Name: Stephanie, 30, legal administrative assistant, freelance event planner
Goal: Pay off credit card balance. Steph gave up a full-time job for a part-time position, but the job required a long commute and created wear and tear on her car. Eventually she took a full-time job with benefits and a minimal commute.
Our expert says: Saying "pay off my credit card debt" is a huge task that will keep you awake at night. Instead, figure out how much you can pay each month so your goal can be "Pay off $250 or whatever the number is of my credit card balance each month so I'm debt-free in eight months."
Make a list of your monthly expenses. Make another list of your annual expenses and divide it by 12. Now sort needs from wants, striking a balance between having fun and removing habits that aren't as important. Compare your monthly income and expenses. How much extra is there every month? That's the amount you should use to pay down your debt monthly. Once you've paid it off, continue to save that amount (in a bank account that is earning interest) to build an emergency fund.
Bottom line: Review your expenses to create a realistic goal for paying off debt.
Melissa and BryanNames: Melissa and Bryan, both 40, R.N., nutritional product franchisee, mom of four (Melissa), Realtor (Bryan)
Goals: Become debt-free, build savings, take family trips. Melissa worked part-time and from home for several years, and Bryan was a pastor and then a nonprofit fundraiser. He transitioned to real estate so he could pursue his passion of college basketball officiating.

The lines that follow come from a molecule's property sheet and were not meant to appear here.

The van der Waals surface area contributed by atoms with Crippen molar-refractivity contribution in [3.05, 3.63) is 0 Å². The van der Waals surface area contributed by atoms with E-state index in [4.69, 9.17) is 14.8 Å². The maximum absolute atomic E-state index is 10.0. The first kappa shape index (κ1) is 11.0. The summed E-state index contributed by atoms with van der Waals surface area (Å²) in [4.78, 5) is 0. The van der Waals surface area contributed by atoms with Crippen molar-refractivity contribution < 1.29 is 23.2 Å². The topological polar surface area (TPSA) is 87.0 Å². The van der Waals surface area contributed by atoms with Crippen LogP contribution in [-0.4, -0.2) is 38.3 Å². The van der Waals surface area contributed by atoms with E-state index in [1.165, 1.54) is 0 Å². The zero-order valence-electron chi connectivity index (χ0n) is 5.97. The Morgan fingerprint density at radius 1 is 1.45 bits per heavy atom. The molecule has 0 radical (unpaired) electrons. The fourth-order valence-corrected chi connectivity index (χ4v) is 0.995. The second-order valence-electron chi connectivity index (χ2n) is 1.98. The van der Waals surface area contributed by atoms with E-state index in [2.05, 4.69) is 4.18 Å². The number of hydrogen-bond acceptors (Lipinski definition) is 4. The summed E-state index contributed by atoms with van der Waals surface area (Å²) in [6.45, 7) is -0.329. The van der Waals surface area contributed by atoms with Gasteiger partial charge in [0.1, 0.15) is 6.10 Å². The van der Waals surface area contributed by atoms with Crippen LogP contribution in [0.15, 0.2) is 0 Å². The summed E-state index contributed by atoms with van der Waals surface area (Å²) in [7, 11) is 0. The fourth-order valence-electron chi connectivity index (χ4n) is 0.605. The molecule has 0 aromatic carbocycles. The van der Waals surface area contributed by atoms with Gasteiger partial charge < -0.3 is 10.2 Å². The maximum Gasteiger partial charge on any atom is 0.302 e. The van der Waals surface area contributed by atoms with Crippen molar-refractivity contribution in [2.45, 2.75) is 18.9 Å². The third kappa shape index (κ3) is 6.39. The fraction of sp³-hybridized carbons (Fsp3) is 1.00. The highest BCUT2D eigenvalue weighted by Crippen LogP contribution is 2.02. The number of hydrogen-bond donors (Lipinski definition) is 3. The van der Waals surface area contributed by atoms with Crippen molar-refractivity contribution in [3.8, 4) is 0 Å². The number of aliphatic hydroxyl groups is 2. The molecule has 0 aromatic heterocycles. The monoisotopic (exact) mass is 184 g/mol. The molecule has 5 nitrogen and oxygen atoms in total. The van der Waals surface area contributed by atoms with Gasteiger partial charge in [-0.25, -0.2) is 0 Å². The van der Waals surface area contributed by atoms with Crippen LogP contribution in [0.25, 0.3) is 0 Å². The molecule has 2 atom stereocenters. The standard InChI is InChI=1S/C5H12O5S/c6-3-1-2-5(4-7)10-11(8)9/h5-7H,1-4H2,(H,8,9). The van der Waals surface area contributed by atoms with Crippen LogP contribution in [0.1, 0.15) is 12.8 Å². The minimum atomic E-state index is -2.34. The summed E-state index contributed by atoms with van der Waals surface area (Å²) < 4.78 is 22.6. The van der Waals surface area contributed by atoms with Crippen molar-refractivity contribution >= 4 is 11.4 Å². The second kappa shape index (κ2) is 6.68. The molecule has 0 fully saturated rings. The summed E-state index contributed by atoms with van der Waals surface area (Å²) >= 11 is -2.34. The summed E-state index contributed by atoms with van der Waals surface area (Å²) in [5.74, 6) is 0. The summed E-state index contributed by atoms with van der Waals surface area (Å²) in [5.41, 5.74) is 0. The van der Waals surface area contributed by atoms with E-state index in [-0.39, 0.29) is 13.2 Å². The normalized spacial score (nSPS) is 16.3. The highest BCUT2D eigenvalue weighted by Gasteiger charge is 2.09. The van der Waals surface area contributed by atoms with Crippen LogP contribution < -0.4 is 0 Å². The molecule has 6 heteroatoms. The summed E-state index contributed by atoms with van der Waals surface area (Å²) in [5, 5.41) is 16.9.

For a while they had to put living expenses on credit cards, but they have a snowball plan to pay off their balance of about $10,000 as quickly as possible. However, his income is irregular, which makes it difficult to figure out how to budget.
Our expert says: Have two bank accounts: one for depositing income and one for paying bills. For the second account, take time to figure out a realistic budget, including savings and paying off debt. At the beginning of the month, transfer that amount into the account. If you find extra in the first account, build an emergency fund of three to six months of expenses so you have a buffer when life throws you surprises.
You need to run the numbers, figure out how much you need to save for retirement and to pay off your debts, and begin contributing to that goal. This is likely to mean tough decisions, but don't avoid saving — the quality of your retirement depends on it!
SarahName: Sarah, 30, online marketing director
Goals: Manage money better, save for a down payment on a house. Sarah has been working for a little over six years now and salary increases have gone to fun things like shopping and eating meals out. Within five years, she'd like to be able to put down 5 to 10 percent on a house.
Our expert says: If you save $1,000 a month for three years, you'll have close to $40,000 for a down payment on your own place. If you make it $1,500, you'll have saved $55,000 — 20 percent down on a $275,000 home. When it comes to eating out, how many of those meals are you going to remember in a week? A month? When it's a special occasion, absolutely eat out. When it isn't, bring in lunch and save the money. Here's another rule of thumb: If you are around 30 and probably have 35 years to retirement, any money you save is likely to triple in value. When you don't feel like bringing in your lunch, triple the costs of everything on the menu, because that's the real cost to you. Your $8 salad is costing you $24. Still want it? Picture that house or condo in your mind. Spend some of your lunchtime envisioning it, so when it gets hard to make a good choice, you can imagine how proud you will be to unlock the door of the home that you bought!
Bottom line: Limit meals out to celebrations, use the savings to build your down payment.